Despite comprising the majority of the adult intestine, development of the mesoderm is poorly described relative to the more extensively studied endodermal and neuronal components. Within the mesoderm, multiple cellular types and tissue layers develop in concert. Most studies are focused on the differentiation of a specific cell type during a narrow developmental window. Furthermore, studies use a variety of model organisms. Thus, assembling the available data distributed within the literature into a basic timeline of the major morphological changes that occur during intestinal development is extremely difficult. Knowledge of the temporal and spatial relationships of developmental events in the intestine is essential to design experiments and interpret data.
We sought to establish a comprehensive timeline of the major events in intestinal mesoderm development from the first appearance of the intestinal anlage to formation of the definitive structure in a single species. Quail embryos were selected due to their availability in large quantities, emerging transgenic models, and the ability to easily time their development with precision (Huss et al., 2008). Additionally, small intestine development has not been described in the quail (Coulombre and Coulombre, 1958; Grey, 1972; Gabella, 1985; Yamamoto et al., 1996; Hashimoto et al., 1999; Hiramatsu and Yasugi, 2004; Kim et al., 2007; Mao et al., 2010). Importantly, the major structural features of the avian intestine, with the above noted variations, correspond with the mammalian intestine and thus the information obtained from studies of the avian embryo is widely applicable. We describe landmark features of intestinal mesoderm formation throughout embryogenesis that if analyzed at any single stage, provide an inclusive snapshot of the status of mesodermal development. Furthermore, through this integrated approach, we identified pivotal developmental time points at which key processes occur simultaneously. These data provide the field with the fundamental developmental and morphological guideposts in intestinal mesoderm development upon which variation in organogenesis caused by genetic, experimental, and surgical intervention can be compared and further analyzed.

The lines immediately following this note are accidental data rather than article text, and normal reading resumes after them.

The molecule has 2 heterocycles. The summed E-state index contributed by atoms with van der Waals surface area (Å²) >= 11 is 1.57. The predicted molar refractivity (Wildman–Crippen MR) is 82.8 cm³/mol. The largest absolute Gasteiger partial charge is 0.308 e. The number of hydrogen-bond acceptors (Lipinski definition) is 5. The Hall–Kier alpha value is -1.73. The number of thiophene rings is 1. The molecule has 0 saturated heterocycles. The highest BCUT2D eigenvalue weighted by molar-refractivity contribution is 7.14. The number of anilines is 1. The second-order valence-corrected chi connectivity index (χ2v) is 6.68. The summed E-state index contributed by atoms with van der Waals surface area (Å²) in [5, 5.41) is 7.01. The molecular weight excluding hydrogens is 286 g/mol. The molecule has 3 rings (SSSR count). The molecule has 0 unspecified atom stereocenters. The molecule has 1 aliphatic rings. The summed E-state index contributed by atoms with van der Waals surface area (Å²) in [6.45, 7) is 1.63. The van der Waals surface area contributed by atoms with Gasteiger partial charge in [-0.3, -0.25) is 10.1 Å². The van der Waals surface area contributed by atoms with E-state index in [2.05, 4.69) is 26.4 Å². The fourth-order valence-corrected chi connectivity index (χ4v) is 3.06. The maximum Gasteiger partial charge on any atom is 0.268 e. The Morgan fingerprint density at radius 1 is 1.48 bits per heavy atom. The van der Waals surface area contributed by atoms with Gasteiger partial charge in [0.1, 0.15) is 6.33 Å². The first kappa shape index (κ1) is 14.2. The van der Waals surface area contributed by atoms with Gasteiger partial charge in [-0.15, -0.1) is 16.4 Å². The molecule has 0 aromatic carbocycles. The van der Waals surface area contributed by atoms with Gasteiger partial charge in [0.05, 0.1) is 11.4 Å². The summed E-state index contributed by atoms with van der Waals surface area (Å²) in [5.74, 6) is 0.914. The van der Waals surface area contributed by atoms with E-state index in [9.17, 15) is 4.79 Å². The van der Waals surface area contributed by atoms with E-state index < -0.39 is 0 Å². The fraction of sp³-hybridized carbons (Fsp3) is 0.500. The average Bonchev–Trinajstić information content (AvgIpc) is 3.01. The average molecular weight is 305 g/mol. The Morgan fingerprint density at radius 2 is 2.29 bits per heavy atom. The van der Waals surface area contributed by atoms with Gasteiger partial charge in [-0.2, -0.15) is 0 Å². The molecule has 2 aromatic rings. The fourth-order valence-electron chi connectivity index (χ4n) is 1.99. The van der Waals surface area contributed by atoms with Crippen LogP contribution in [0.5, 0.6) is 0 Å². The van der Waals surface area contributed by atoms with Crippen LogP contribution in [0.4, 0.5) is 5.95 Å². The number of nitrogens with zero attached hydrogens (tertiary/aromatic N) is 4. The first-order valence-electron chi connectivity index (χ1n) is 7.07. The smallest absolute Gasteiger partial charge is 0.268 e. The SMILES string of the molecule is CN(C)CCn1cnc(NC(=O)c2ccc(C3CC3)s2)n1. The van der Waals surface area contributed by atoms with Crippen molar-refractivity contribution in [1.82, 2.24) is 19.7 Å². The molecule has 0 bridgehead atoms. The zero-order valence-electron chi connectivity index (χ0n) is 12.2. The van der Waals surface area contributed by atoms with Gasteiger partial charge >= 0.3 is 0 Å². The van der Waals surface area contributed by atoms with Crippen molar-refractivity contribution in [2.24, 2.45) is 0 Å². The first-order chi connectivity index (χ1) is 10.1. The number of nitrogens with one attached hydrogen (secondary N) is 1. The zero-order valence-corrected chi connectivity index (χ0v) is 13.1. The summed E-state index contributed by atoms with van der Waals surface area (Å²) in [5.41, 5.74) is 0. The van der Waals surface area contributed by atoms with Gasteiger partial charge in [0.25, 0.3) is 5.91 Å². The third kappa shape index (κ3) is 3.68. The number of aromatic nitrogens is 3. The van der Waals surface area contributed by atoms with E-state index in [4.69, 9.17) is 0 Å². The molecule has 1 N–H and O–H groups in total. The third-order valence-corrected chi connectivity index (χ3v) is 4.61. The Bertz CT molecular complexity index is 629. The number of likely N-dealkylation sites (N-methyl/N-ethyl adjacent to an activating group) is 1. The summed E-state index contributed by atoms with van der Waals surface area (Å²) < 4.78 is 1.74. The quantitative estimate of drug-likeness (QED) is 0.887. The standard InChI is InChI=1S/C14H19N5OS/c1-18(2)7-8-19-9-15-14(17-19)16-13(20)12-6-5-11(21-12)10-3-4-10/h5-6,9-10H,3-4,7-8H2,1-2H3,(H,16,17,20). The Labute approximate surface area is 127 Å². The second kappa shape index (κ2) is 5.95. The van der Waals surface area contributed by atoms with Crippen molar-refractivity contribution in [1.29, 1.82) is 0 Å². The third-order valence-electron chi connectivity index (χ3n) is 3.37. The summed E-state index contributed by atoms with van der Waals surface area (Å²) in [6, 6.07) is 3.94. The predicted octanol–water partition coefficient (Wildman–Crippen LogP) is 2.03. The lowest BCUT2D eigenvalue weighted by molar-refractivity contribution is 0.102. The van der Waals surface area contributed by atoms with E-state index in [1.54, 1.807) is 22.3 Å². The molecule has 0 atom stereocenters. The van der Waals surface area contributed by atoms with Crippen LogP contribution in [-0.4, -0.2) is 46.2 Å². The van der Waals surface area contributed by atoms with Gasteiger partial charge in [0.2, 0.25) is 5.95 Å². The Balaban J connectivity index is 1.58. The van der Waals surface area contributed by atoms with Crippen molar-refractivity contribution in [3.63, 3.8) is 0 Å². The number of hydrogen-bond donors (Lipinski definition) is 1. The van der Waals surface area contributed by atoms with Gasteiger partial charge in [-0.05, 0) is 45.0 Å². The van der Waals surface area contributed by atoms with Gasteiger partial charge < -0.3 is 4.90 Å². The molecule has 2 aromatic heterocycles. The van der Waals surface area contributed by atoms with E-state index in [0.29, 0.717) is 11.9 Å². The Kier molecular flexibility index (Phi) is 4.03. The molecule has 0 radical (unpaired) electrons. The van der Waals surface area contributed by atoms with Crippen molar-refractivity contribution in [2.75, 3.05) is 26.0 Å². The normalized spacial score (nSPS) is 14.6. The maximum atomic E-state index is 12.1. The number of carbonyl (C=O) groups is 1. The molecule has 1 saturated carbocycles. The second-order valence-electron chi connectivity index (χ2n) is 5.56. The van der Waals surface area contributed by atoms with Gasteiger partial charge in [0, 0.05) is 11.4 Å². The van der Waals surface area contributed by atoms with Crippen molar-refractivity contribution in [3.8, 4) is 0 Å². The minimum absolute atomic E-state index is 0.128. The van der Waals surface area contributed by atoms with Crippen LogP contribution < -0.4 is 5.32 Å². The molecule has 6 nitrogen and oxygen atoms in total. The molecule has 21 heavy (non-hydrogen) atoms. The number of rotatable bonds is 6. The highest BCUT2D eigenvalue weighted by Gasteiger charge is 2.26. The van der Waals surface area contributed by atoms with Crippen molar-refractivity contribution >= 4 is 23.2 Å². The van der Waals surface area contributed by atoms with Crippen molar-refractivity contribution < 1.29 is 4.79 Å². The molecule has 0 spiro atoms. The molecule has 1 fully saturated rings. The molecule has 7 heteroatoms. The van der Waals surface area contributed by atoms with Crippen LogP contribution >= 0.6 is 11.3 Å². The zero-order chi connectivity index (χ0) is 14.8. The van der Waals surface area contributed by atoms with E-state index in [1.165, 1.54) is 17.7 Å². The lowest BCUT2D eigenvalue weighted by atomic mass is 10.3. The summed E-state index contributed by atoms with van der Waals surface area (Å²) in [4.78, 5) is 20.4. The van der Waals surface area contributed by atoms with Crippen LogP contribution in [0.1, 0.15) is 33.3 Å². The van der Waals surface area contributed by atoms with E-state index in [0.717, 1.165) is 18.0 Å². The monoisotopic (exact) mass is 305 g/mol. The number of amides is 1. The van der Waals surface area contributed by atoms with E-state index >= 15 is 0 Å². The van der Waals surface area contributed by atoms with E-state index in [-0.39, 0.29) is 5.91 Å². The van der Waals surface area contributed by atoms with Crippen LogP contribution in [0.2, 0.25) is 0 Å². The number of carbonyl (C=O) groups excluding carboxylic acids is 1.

Establishment and Maturation of the Major Intestinal Compartments
As described above, the adult avian intestine has seven concentric tissue layers, six of which are derived from the splanchnic mesoderm. However, there are only two continuous basement membranes within the intestine (one below the mucosal epithelium and the other subjacent to the outer serosal mesothelium) that divide the seven layers into three compartments: the mucosa, the middle connective and muscular tissue (largest component), and the outer serosa (Simon-Assmann et al., 1995; Lefebvre et al., 1999). The intestinal primordium, similar to the adult structure, is divided by two basement membranes (black lines) into three compartments: endoderm (En), mesenchyme/mesenchymal space, and mesoderm/outer epithelium (SpM; Fig. 1A). While subsequent morphogenetic events will greatly increase the complexity of cell and tissue relationships, the arrangement of these basement membranes represent one of the few histological similarities between the embryonic and adult intestine (Fig. 1).
To determine whether this basic structural relationship is maintained throughout development into adult life, we examined laminin staining throughout development. Laminin is an integral component of basement membranes. At embryonic day (E) 1.9 (E1.9, equivalent to HH12) in the quail embryo, two basement membranes with solid, uninterrupted laminin staining were identified below the endoderm and the splanchnic mesoderm, respectively (Fig. 2A, B, arrowheads). The basement membranes were distinctly separated along the majority of the medial–lateral axis, although they did appear to contact one another at discrete points (Fig. 2B, arrows). The mesenchymal space was very narrow and sparsely populated with cells (Fig. 2B, asterisk). At E2.1 (HH14), laminin staining of the outer basement membrane appeared slightly fragmented (white arrowheads) and in limited, sporadic regions, the mesenchymal space contained a single layer of cells (Fig. 2C, D, asterisks). At E2.2 (HH16) and E3 (HH18), the basement membrane underlying the outer epithelium was well dispersed evidenced by discontinuous laminin staining (Fig. 2E, F, white arrowheads; data not shown). There were also multiple cell layers within the mesenchyme (Fig. 2F, asterisks). At E3.5 (HH21), the anterior and posterior portions of the intestine had folded into a tube while the middle portion remained open ventrally. In both the open and closed regions, the outer epithelial basement membrane had returned to an unbroken configuration (arrowheads) without the large gaps observed in earlier stages (Fig. 2G–J). Although continuous, the outer basement membrane was still rough in appearance suggesting E3.5 was a transition point to the smooth, unbroken basement membrane observed at E4 (compare Fig. 2G–J with Fig. 4E, F).